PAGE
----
Industrial Pipe Curtain Rods

Industrial Pipe Curtain Rods

Why go for a standard curtain rod made of flimsy plastic when you can have something made out of pipe! That's what I thought when I needed to outfit my new office with curtains. Since I was already making the desk and shelves out of pipe, why not the the curtain rods as well. Pipe is easy to work with and it's very rigid. It fits perfectly into most modern, industrial decors and is surprisingly cost effective when compared to other window treatments. I actually used three different styles of pipe curtain rods in this project and I will take you step by step through all three styles.

A note about the fittings: For this project I'll be using Kee Klamp pipe fittings. These are not your traditional threaded pipe fittings. The advantage of these fittings is that they are connected to the pipe with the use of set screw. As opposed to plumbing pipe that is threaded, the set screw allows you to disconnect the pipe and clean your curtain.

Curtain Rod Style 1: Open Ends

Window Pipe Curtain Rods

I used the open ended curtain rod style to cover the windows on either end of my office. The open ended industrial curtain rod uses two 70-6 rail fittings. These fittings are typically used to attach a handrail to a wall, but they can also hold a pipe that supports a curtain. The steps for building this curtain rod goes like this:

  • Begin by attaching the fittings to the pipe (equidistant from each end). Tighten the set-screws in the fittings. Do this on a flat surface so that the attachment points are flat.
  • Set the entire unit onto the wall and mark the holes in the 70-6 fitting. Use a level and a friend to make sure that you get it just right.
  • Remove the pipe from the fittings (loosen the set screws).
  • Using the marks you made, drill pilot holes and then attach the 70-6 rail fittings to the wall.
  • Spool the curtain onto the pipe.
  • Put the pipe into the fittings on the wall and tighten the set screws in the fittings.
  • Pound in the End Caps to each end of the rod.

Window Pipe Curtain Rods

In the end you'll get an industrial looking curtain rod that can be easily detached when you need to clean your curtains. The curtain panels can easily be pulled back and forth along the pipe.

Cost Per Curtain Rod: With metal plugs each curtain rod will cost your around $40.

Curtain Rod Style 2: Elbow Ends

Window Bank Pipe Curtain Rods

The elbow ended curtain rod gives a slightly different look, and can also be easily detached from the wall. I used this curtain rod on a bank of windows that spans the front of my office. Pipe is great for creating really rigid curtain rods that can span large distances. This configuration also allows the curtain to be brought out from the wall. This can be helpful when you need to navigate some sort of obstruction.

Elbow Ends - Pipe Curtain Rods

Steps for constructing this curtain rod:

  • Spool the curtain onto the pipe.
  • Attach the Elbows to the the ends of the curtain rod pipe.
  • Attach a shorter pipe to each end of the elbows.
  • Attach the flanges to the shorter pieces of pipe that will end back toward the wall.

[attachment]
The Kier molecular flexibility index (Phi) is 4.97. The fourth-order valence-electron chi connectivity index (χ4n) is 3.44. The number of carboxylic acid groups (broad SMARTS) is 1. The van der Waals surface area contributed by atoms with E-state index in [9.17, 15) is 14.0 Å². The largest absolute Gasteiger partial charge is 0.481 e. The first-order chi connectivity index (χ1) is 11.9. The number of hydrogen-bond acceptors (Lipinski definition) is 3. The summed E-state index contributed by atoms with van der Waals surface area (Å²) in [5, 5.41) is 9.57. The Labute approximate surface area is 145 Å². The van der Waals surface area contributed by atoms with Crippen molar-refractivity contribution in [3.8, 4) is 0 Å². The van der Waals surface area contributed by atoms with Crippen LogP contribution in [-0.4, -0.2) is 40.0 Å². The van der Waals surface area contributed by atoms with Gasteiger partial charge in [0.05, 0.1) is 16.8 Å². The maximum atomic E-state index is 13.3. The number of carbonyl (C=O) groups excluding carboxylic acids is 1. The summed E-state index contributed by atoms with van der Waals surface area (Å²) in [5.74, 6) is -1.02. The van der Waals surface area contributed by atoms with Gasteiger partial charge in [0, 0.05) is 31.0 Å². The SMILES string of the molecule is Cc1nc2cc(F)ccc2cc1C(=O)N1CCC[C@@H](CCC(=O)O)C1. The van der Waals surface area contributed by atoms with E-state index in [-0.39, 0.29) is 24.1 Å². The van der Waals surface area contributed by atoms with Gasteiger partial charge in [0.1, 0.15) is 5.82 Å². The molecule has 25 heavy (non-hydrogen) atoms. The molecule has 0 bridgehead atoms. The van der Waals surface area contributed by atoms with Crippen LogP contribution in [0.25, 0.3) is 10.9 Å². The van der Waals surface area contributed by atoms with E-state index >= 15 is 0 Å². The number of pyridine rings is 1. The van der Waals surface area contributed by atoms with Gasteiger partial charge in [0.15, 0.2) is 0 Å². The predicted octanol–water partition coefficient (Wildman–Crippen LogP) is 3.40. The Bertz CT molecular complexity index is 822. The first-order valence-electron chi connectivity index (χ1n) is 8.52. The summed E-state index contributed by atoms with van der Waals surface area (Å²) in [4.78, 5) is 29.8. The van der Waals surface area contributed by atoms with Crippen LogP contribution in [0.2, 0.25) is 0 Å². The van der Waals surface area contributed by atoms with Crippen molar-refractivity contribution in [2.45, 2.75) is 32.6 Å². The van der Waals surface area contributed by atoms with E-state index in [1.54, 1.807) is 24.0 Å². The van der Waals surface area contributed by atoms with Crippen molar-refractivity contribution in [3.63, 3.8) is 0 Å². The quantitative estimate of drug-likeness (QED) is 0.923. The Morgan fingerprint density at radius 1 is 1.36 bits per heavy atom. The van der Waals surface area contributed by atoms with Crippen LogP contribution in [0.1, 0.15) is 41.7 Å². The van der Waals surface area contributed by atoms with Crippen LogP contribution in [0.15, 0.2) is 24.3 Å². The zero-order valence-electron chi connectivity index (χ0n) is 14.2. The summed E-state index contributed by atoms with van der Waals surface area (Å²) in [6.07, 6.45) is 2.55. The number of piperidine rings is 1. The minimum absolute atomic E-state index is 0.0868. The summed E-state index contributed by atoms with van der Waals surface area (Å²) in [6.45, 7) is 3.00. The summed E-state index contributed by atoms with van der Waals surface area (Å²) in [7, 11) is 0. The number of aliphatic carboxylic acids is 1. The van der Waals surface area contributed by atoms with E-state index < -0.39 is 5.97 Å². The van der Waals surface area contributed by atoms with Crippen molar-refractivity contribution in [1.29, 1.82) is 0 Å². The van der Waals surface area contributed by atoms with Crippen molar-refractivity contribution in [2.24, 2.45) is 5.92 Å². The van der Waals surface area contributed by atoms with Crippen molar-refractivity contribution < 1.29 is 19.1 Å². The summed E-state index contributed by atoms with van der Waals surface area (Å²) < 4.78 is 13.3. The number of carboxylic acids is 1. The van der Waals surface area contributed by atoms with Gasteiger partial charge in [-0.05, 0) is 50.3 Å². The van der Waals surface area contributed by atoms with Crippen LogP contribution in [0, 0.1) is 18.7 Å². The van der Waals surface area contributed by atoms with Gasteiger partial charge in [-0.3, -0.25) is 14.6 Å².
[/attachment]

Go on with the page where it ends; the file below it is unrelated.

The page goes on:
• Set the entire curtain rod onto the wall and mark the holes for the 61-6 flange fitting. Use a level and a friend to make sure that you get it just right.
  • Using the marks you made, drill pilot holes into the wall.
  • Secure the curtain rod to the wall with the appropriate wall hardware.

Elbow Pipe Curtain Rods

Cost Per Curtain Rod: The cost for this curtain rod was around $70. That was mostly because it was such a long length of pipe.

Curtain Rod Style 3: Flange Ends

Storage Curtain

The last of my industrial curtain rods was the simplest. I used this curtain rod to string a curtain across a storage space on the side of my office. It is simply two flanges and a piece of pipe. This is the trickiest to install because, unlike the other curtain rods, the curtain has to be attached before you secure the fittings to the wall. I feel a little silly recounting the steps to build this one given it's simplicity, but I'll try to give you some tips along the way.

  • Attach the flanges to both ends of the pipe and ensure that you have the right length of pipe. There is a little bit of play in the fittings, but you have to get this one just right.
  • Disconnect one of the fittings from the pipe.
  • Spool the curtain onto the pipe.
  • Attach a flange to the other end.
  • Get a friend to help you hold the rod in place... two friends are better! While one person holds one end against the wall (careful, metal fittings can mark the paint), attach the other end of the curtain rod to the wall by putting a single screw through the flange.
  • Using a level, make sure that the rod is level in the space and then connect the other end of the curtain rod to the other side of the wall.
  • Once you've got one screw in each flange, and you've ensured that everything is level, go back and put three more screws into each flange.

This is the simplest curtain rod from an aesthetic perspective, but it is also the most difficult to deal with if you ever need to get the curtain off the wall. You'll have to unscrew one of the sides to get access to the pipe.

Cost Per Curtain Rod: The cost of this rod was about $55. The fittings cost about $35, so the rest will depend on what kind of distance that you need to span.

Create According to Your Own Style

These three versions are not the only way to build pipe curtain rods. Now that you've discovered Kee Klamp pipe fittings you can come up with lots of different ideas. If you need some help deciding what fittings to use, call the customer service team at Simplified Building. They are experienced and helpful.

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